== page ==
Recently, we’ve witnessed a surge of headlines highlighting the depreciation of the Indian rupee. This past month alone, our currency experienced its most significant monthly depreciation.
So, what’s causing this decline?
The Dominance of the US Dollar
The primary driver behind this phenomenon lies in the continued dominance of the US dollar. This supremacy is rooted in its pivotal role as it’s pegged to most currencies and is the standard for crude oil transactions, constituting a staggering 79% of global transactions.
At its core, the value of the Indian rupee relative to the US dollar is governed by the principles of supply and demand. When the demand for US dollars surges, the value of the Indian rupee diminishes, and conversely, when demand recedes, the rupee gains strength.
Impact of Rising Oil Prices and US Dollar Strength
The price of oil plays a significant role in this equation. As oil prices escalate, India is compelled to allocate more dollars for imports, driving up the demand for the dollar and subsequently causing the rupee’s depreciation.
Escalating Oil Prices
Oil prices have recently breached the $90 per barrel threshold, marking a one-year high. This surge can be attributed to extended supply cuts from Russia and Saudi Arabia. This is a substantial blow to the rupee, considering that over 80 percent of India’s crude oil is imported.
Strengthening of the US Dollar
The US dollar’s recent surge can be attributed to the US Federal Reserve’s contemplation of additional rate hikes to counteract inflation. Consequently, yields on US bonds experienced an uptick, rendering the dollar more appealing to global investors. This strengthening of the dollar, in turn, adversely impacts the rupee.
Depreciation of the Chinese Currency
Another factor in play is the devaluation of the Chinese currency. Concerns about China’s economic stability have led to a decline in value. This shift in investor sentiment prompts a migration towards safer assets such as US government bonds. This, in turn, fortifies the US dollar, further weakening other currencies.
Role of RBI
One might wonder if the Reserve Bank of India (RBI) can intervene to stabilize the rupee with its substantial dollar reserves. While the RBI can step in to sell some US currency in the exchange market, it primarily aims to iron out volatility rather than dictate the rupee’s value.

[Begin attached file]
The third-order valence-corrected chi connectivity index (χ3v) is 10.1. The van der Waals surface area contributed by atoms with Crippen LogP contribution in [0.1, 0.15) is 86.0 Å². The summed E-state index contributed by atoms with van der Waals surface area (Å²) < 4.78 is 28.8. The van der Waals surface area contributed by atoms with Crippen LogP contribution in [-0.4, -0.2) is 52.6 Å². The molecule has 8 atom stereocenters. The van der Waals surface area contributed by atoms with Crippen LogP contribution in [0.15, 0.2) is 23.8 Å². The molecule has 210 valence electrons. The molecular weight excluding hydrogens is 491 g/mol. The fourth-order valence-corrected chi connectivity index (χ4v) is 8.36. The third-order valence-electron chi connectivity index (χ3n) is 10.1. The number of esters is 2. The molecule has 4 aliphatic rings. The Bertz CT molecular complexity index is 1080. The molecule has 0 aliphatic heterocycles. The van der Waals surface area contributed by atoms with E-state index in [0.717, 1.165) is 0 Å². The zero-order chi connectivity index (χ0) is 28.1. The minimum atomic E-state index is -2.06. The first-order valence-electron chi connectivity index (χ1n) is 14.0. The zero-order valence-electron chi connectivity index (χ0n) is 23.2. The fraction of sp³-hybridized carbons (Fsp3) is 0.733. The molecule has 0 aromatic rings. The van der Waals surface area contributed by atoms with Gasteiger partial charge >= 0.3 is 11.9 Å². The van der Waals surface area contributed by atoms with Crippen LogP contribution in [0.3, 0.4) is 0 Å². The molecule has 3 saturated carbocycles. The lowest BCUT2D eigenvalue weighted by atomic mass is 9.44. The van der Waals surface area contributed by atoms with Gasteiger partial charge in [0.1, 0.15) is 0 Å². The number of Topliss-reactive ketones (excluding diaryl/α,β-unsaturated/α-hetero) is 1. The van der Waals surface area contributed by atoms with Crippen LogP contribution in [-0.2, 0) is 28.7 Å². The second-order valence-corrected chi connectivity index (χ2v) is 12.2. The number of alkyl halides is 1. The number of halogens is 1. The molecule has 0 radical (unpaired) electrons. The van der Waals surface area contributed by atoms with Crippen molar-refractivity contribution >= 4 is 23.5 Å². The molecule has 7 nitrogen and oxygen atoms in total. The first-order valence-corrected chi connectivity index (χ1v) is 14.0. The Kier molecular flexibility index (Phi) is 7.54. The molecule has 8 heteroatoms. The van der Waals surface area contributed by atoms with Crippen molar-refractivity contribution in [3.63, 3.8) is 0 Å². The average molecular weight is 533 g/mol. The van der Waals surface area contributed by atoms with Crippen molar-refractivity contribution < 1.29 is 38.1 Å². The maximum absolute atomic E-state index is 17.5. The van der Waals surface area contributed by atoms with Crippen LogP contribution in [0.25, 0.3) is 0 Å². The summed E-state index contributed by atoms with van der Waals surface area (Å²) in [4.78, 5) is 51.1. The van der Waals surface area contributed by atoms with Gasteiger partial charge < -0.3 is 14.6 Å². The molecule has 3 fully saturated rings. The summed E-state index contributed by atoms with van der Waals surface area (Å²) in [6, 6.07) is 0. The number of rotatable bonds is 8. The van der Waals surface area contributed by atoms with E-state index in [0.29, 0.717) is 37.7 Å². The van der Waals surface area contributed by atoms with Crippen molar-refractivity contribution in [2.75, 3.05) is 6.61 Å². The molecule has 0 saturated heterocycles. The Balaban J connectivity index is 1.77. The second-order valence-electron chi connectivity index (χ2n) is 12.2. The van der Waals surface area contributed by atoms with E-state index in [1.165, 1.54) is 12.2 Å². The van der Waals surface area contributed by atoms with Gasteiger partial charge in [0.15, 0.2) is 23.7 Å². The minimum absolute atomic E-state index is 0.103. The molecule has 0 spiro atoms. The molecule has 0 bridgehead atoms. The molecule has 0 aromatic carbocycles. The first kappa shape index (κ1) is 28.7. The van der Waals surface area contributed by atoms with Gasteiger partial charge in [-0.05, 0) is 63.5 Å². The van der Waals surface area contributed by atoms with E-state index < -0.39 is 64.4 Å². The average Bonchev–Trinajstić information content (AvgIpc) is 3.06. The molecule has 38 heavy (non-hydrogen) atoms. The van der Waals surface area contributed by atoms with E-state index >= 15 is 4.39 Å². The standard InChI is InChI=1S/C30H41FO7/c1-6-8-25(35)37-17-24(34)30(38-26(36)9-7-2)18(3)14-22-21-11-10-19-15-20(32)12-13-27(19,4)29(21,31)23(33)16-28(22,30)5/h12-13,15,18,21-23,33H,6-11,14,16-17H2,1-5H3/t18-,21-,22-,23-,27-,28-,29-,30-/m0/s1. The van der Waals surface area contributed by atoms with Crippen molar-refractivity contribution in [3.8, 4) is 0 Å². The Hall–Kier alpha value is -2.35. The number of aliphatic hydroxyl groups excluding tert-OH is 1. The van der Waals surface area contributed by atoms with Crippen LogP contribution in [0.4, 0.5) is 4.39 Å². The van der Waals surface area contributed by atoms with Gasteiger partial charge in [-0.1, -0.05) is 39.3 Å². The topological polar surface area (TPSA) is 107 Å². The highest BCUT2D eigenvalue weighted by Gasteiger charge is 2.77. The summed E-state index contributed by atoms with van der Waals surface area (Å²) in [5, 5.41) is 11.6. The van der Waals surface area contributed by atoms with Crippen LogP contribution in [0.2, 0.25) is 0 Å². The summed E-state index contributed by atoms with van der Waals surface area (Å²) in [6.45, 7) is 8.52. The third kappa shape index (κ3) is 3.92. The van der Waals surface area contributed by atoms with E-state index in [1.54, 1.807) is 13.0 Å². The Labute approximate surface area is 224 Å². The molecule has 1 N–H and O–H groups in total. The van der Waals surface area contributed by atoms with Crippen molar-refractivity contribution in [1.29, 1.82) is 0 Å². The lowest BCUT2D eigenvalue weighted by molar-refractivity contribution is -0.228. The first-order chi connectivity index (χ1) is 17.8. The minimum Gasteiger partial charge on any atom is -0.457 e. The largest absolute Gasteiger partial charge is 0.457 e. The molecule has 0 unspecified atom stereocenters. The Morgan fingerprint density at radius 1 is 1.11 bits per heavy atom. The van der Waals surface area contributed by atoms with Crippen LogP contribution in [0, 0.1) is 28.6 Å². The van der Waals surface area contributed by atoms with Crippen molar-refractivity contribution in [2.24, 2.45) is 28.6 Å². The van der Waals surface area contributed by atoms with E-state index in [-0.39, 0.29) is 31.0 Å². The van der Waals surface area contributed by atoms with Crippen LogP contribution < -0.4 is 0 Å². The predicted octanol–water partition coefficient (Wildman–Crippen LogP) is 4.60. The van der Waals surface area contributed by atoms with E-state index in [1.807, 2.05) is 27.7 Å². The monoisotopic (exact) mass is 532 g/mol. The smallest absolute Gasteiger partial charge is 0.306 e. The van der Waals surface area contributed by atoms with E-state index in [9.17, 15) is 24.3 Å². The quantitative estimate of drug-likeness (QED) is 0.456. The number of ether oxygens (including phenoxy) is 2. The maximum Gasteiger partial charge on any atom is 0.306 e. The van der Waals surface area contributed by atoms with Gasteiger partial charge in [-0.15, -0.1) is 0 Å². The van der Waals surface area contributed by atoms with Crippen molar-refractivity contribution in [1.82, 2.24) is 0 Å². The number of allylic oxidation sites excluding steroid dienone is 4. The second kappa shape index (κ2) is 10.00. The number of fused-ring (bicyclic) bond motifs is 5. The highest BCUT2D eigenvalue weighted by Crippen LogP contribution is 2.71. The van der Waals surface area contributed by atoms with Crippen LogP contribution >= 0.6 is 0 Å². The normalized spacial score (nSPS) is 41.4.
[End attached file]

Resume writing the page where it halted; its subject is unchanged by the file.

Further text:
The RBI’s Role
The Reserve Bank of India (RBI) can intervene by selling US currency to stabilize the rupee, but its primary purpose is to manage volatility, not dictate the rupee’s value.
- Global and domestic factors influence the rupee’s depreciation against the dollar.
- Some factors can be managed internally, while others are beyond India’s control.
- India actively promotes the use of the rupee in international trade.
The depreciation of the rupee against the dollar is a complex interplay of various global and domestic factors. While some of these factors can be managed internally, others, like global economic factors, are beyond our control. India’s active efforts to promote the use of the rupee in international trade are commendable.
However, breaking free from the stronghold of the US dollar may not be easy. The dollar’s reputation as a haven currency and its widespread acceptance globally present significant challenges. Transitioning away from its dominance will require a meticulous strategy and sustained effort.
How do rising oil prices impact the value of the Indian rupee?
Rising oil prices increase demand for US dollars as India must allocate more for oil imports. This, in turn, causes a drop in the rupee’s value.
What role does the Reserve Bank of India (RBI) play in stabilizing the rupee?
The RBI can intervene by selling US currency to stabilize the rupee, but its primary purpose is to manage volatility, not dictate the rupee’s value.
Why is the depreciation of the Chinese currency relevant to the rupee’s value?
The devaluation of the Chinese currency prompts a shift in investor sentiment towards safer assets like US government bonds. It strengthens the US dollar, weakening other currencies.